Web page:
Evaluating CEFs As Dry Powder Assets

May 31, 2020 3:25 AM ETMGF, WIA, WIW21 Comments


  • A barbell investment approach which combines higher- and lower-quality assets has a number of benefits.
  • Higher-quality or "dry powder" assets provide diversification and a more stable source of capital that can be used to rebalance into weaker assets during drawdowns.
  • We evaluate MGF, WIW and WIA which hold high-quality assets as potential "dry powder" CEFs for income portfolios.
  • Our takeaway is that none of the funds ticks all the boxes which is why we would tilt to open-end funds to fulfill this portfolio need.
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A popular way to construct investment portfolios is to use a barbell approach, that is, combine higher- and lower-quality assets. This approach has a number of advantages. It provides diversification across the quality spectrum, opportunities for rebalancing and a source of dry powder to spend during drawdowns. Normally, this higher-quality allocation takes the form of government or investment-grade bonds.

In this article, we take a look at whether the few CEFs with significant government bond allocations can play this role in investor portfolios. In particular, we evaluate the following CEFs:

  • MFS Government Markets Income Trust (MGF)
  • Western Asset/Claymore Inflation-Linked Securities & Income Fund (WIA)
  • Western Asset/Claymore Inflation-Linked Opportunities & Income Fund (WIW)

We evaluate the funds on a number of what we call dry powder criteria which are:

  • Low NAV/price drawdows
  • NAV/price resilience
  • Robust leverage mechanism
  • Cost effectiveness

Our main takeaway is that these funds fail to tick all the boxes which is the reason why we would tilt to open-end funds to fulfill the role of dry powder assets.

A Look At The CEFs

All three funds are at the very high end of portfolio quality in the CEF space.

MGF holds about 85% in Treasuries, Agencies and other AAA securities with another 13% in investment-grade bonds. It holds about 11% in BBB-rated assets and has low single-digit high-yield holdings. MGF carries no leverage and has a 0.75% total fee on net assets. The fund also has a managed distribution policy of 7.25% of the monthly NAV. MGF closed Wednesday at a 3.5% discount and a 7.5% current yield.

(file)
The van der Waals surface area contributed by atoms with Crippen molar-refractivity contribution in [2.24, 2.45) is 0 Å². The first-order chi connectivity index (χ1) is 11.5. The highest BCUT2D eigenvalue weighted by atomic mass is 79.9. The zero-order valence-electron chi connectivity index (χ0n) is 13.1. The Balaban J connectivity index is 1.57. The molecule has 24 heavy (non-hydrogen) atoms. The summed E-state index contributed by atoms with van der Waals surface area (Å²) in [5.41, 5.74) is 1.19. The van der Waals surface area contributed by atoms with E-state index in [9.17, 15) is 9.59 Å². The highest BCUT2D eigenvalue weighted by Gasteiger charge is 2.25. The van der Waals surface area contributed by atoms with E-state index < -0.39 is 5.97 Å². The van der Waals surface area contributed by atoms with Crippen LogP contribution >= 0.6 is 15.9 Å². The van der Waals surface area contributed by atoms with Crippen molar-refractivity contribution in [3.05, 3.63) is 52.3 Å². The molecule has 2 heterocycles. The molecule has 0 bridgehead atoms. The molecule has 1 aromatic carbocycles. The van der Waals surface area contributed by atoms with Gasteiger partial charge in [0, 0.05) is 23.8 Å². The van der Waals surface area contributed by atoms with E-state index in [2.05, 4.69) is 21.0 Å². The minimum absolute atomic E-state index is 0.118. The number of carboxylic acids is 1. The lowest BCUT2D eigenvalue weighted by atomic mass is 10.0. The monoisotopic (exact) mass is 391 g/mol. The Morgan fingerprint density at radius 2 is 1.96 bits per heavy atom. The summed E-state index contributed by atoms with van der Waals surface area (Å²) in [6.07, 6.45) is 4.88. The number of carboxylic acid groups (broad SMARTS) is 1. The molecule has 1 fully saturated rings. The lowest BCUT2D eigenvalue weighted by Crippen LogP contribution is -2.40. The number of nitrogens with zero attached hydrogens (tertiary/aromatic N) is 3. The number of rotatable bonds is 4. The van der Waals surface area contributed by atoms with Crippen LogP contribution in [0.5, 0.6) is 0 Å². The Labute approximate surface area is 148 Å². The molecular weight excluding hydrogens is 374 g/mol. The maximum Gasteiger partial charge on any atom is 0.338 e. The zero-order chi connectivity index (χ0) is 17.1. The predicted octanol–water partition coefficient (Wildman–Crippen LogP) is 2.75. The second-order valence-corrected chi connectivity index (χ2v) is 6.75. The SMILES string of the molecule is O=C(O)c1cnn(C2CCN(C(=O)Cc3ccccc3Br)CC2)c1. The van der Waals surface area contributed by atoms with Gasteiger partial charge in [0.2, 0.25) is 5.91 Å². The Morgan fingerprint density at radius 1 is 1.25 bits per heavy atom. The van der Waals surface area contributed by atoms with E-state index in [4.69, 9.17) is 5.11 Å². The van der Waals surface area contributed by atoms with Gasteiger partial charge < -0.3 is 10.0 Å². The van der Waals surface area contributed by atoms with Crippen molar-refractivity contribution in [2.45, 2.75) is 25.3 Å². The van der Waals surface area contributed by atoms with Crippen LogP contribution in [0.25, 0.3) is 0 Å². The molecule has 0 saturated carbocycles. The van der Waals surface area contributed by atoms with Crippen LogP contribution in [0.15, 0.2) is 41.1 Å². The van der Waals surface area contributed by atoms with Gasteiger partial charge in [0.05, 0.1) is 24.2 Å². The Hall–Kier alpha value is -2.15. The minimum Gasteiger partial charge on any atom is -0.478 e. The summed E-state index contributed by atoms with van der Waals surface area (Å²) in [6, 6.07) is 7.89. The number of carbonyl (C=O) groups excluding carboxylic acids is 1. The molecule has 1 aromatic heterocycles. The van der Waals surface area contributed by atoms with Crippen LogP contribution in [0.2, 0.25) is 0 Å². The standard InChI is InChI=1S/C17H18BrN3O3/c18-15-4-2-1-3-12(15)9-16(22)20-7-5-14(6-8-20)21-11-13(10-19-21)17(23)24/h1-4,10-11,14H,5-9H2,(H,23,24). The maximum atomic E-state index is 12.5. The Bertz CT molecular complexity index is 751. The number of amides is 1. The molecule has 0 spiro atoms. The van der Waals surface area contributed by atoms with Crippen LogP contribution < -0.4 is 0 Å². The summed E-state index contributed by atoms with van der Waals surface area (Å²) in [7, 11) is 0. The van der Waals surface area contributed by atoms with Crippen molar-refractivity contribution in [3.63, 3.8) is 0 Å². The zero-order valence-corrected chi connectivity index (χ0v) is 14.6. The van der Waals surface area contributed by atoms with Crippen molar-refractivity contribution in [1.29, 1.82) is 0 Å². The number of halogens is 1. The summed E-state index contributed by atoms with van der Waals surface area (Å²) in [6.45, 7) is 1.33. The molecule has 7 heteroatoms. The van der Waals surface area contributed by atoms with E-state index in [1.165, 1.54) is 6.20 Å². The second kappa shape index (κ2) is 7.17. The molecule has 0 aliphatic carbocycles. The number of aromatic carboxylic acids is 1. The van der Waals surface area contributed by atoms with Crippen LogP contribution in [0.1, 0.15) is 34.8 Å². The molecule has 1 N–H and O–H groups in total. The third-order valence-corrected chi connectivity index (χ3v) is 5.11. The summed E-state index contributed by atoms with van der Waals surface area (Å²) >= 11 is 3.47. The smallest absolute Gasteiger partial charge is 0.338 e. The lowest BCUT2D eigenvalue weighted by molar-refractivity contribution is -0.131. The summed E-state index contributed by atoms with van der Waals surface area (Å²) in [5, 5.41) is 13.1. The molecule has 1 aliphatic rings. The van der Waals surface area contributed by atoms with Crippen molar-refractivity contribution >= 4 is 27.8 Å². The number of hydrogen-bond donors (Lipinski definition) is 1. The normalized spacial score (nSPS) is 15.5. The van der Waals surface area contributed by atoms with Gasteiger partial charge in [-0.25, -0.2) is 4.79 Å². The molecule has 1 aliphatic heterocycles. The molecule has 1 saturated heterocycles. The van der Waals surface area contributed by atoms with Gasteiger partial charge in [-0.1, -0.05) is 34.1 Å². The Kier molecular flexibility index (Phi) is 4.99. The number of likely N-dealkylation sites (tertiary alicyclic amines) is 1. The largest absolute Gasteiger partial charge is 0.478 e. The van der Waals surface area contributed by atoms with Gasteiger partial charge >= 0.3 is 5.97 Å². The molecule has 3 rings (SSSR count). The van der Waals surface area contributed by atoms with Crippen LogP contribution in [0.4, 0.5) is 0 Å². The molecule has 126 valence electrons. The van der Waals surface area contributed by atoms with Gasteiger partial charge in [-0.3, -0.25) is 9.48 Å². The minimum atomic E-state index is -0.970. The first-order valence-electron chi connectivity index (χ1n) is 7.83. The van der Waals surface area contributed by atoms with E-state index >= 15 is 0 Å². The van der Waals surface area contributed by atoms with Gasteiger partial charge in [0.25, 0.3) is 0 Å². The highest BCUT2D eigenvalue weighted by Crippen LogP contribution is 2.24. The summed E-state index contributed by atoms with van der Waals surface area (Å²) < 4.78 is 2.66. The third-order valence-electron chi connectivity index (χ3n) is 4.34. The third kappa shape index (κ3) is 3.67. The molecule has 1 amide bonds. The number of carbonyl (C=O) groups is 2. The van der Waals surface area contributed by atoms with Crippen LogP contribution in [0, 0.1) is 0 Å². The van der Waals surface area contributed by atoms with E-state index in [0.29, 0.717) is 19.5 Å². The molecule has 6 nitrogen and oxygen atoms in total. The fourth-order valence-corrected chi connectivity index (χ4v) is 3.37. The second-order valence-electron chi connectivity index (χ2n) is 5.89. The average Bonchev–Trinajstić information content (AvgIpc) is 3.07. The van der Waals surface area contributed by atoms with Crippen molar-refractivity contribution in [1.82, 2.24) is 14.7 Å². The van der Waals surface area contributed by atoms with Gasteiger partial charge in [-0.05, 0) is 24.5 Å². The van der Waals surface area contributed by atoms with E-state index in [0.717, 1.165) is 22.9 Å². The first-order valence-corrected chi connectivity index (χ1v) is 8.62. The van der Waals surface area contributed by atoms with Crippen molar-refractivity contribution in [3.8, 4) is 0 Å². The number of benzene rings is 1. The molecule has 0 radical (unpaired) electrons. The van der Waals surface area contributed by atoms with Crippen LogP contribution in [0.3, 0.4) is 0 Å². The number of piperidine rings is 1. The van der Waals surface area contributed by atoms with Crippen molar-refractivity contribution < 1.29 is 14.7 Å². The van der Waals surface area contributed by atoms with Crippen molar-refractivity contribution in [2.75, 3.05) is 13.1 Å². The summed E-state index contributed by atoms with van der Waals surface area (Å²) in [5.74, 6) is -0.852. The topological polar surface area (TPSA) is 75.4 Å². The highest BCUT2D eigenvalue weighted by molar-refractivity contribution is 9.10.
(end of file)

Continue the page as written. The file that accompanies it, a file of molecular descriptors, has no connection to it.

The Western Asset funds have slightly lower-quality portfolios. They hold about 76-78% in AAA securities, 6-8% in BBB bonds, about 5% in high-yield and another 5% in unrated paper. The funds hold about 35% of leverage. WIA closed Wednesday at a 12.4% discount and a 3.67% current yield. WIW closed at

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This article was written by

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Income investing across BDCs, CEFs, ETFs, preferreds, baby bonds and more.

At Systematic Income our aim is to build robust Income Portfolios with mid-to-high single digit yields and provide investors with unique Interactive Tools to cut through the wealth of different investment options across BDCs, CEFs, ETFs, mutual funds, preferred stocks and more. Join us on our Marketplace service Systematic Income.

Our background is in research and trading at several bulge-bracket global investment banks along with technical savvy which helps to round out our service. 

Disclosure: I/we have no positions in any stocks mentioned, and no plans to initiate any positions within the next 72 hours. I wrote this article myself, and it expresses my own opinions. I am not receiving compensation for it (other than from Seeking Alpha). I have no business relationship with any company whose stock is mentioned in this article.

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